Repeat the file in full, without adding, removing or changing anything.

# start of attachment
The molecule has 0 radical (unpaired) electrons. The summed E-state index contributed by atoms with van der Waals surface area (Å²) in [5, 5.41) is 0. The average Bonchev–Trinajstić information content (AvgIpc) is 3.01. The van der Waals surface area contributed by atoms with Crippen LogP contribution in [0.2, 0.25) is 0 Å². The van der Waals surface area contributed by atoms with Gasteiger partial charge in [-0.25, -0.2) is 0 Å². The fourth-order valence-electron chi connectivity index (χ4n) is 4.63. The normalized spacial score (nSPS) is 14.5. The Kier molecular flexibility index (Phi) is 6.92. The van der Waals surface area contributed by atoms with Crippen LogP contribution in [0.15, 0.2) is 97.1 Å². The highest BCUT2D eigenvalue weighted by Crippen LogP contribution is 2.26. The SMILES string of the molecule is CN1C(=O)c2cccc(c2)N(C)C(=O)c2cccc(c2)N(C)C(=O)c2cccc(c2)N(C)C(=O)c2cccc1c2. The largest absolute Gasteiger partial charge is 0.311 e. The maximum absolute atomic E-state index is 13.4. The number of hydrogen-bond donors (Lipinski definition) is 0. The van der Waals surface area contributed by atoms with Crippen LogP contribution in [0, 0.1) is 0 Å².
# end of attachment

The molecule has 0 radical (unpaired) electrons. The summed E-state index contributed by atoms with van der Waals surface area (Å²) in [5, 5.41) is 0. The average Bonchev–Trinajstić information content (AvgIpc) is 3.01. The van der Waals surface area contributed by atoms with Crippen LogP contribution in [0.2, 0.25) is 0 Å². The van der Waals surface area contributed by atoms with Gasteiger partial charge in [-0.25, -0.2) is 0 Å². The fourth-order valence-electron chi connectivity index (χ4n) is 4.63. The normalized spacial score (nSPS) is 14.5. The Kier molecular flexibility index (Phi) is 6.92. The van der Waals surface area contributed by atoms with Crippen LogP contribution in [0.15, 0.2) is 97.1 Å². The highest BCUT2D eigenvalue weighted by Crippen LogP contribution is 2.26. The SMILES string of the molecule is CN1C(=O)c2cccc(c2)N(C)C(=O)c2cccc(c2)N(C)C(=O)c2cccc(c2)N(C)C(=O)c2cccc1c2. The largest absolute Gasteiger partial charge is 0.311 e. The maximum absolute atomic E-state index is 13.4. The number of hydrogen-bond donors (Lipinski definition) is 0. The van der Waals surface area contributed by atoms with Crippen LogP contribution in [0, 0.1) is 0 Å².